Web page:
One of my favourite travel experiences of all time is arriving at Paddington Station to take the express train to Penzance. Just the list of stations – Lostwithiel, St Austell, Truro, Redruth, St Erth – is intensely romantic. Well, to me anyway. Maybe I over-dosed on Daphne du Maurier at an impressionable age. I love everything about this region – the sea in all its moods, the dramatic cliffs, the uncompromising granite buildings, the plethora of vivid wildflowers. When I did antenatal classes before my daughter was born, our teacher suggested we envision our own ‘happy place’, somewhere we could take ourselves mentally, where we would feel serene and tranquil, and therefore distract ourselves if we were scared or in pain. My happy place was Penberth Cove and, much to my surprise, it worked. As I lay in a strange and sterile operating theatre, being prepped for an emergency c-section, shaking violently all over from a combination of nerves and reaction to the anaesthetic, I took myself to Penberth, listened to the waves crashing onto the shore, saw the million different shades of blue, green and grey in the swirling sea, and felt miraculously calmed.

I say all this to prove my credentials as someone with a genuine love for, and loyalty to, Cornwall. However, I do have a few itsy, bitsy complaints, related entirely to the weather. It is late May. We are in the far West of the West Country. Was it unreasonable to imagine that we might get some sunshine? This is only Day Three of the holiday, but the answer so far is a resounding yes, the evidence I’ve amassed over the past fifteen years should have indicated to me that a week of unbroken sunshine was, at best, improbable. It’s all so resonant of my childhood.

It’s funny – in many ways my husband and I had very different upbringings. He was the only child of bohemian parents living in a fifth floor flat in inner London. My childhood was classic 2.4 children territory in suburban Liverpool. However, one set of reminiscences we share is childhood holidays. The Eighties was when many British families discovered the joy of the cheap package holiday – apartments in Benidorm or Majorca with balconies, pools and, most crucially of all, guaranteed sunshine. Not something we ever experienced. Our childhood holidays were all about cottages in Wales or Devon or Cornwall, about board games and dominos, the dreaded car picnic, about gazing out of the window with desperate optimism saying things like ‘I think it’s brightening a little bit over there’, about beach days where the children wore wellies and sweaters over their swimming costumes and the adults huddled shivering behind windbreaks. (I’m sure only the British have windbreaks. In other countries, if the weather is such that you need a windbreak then you wouldn’t be on the beach). The sun did shine sometimes, of course it did. And at that point, safe sun messages being another decade away, we’d get our shoulders and noses burnt and spend the rest of the holiday being slathered with calamine lotion.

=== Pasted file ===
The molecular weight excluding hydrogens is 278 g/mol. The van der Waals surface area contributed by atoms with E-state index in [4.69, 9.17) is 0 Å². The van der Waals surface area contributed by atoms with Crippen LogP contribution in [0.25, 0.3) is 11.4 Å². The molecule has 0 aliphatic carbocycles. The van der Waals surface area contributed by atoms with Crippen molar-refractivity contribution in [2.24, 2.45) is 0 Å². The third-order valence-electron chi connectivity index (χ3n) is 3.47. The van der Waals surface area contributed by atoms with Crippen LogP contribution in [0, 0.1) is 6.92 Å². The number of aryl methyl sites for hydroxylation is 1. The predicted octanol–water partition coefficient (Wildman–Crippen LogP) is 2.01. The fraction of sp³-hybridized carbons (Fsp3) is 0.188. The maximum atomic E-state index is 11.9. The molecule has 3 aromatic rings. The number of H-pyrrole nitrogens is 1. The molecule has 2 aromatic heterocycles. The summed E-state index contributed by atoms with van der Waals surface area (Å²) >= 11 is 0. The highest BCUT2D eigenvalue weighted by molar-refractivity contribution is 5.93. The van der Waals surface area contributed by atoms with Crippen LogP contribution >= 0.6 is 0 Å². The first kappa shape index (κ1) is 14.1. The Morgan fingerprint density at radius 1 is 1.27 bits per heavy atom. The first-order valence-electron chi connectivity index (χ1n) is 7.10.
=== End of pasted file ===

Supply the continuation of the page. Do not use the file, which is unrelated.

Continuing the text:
And now here I am, aged thirty-three. On holiday with my daughter. In Cornwall. In the pours of rain. Yesterday, lacking even the car for a car picnic, we ate our lunch on the harbour front at Porthleven. Huddled together, waterproofs on, hoods up, in a race to eat our pasties before the paper bags they were in disintegrated into mush. Anna was wearing a long sleeved t-shirt, a tunic dress over leggings, wellies, a thick woollen cardie and a waterproof coat. ‘Why didn’t we bring my mittens, Mummy?” she wailed. Why indeed? Because it’s May? Every now and then one of the adults would look up and say “I think it might be going off a bit”, and Anna would just raise a sceptical eyebrow.

We’re clearly programmed to recreate our childhood experiences for Anna but, frankly, she could do a lot worse. I’ve now travelled fairly extensively over Europe, although sadly not much further afield, and I still think West Cornwall is the most beautiful place I’ve ever seen, with those other childhood favourites of North Wales, Pembrokeshire and Devon not coming far behind. There are fantastic walks, an abundance of wildlife, friendly people, quaint harbours, unsurpassable beaches and the gastronomic delights of fresh fish, pasties, cream teas and Cornish ice cream. And, you know, I think it might be brightening a bit over there. I’d better go and find my wellies.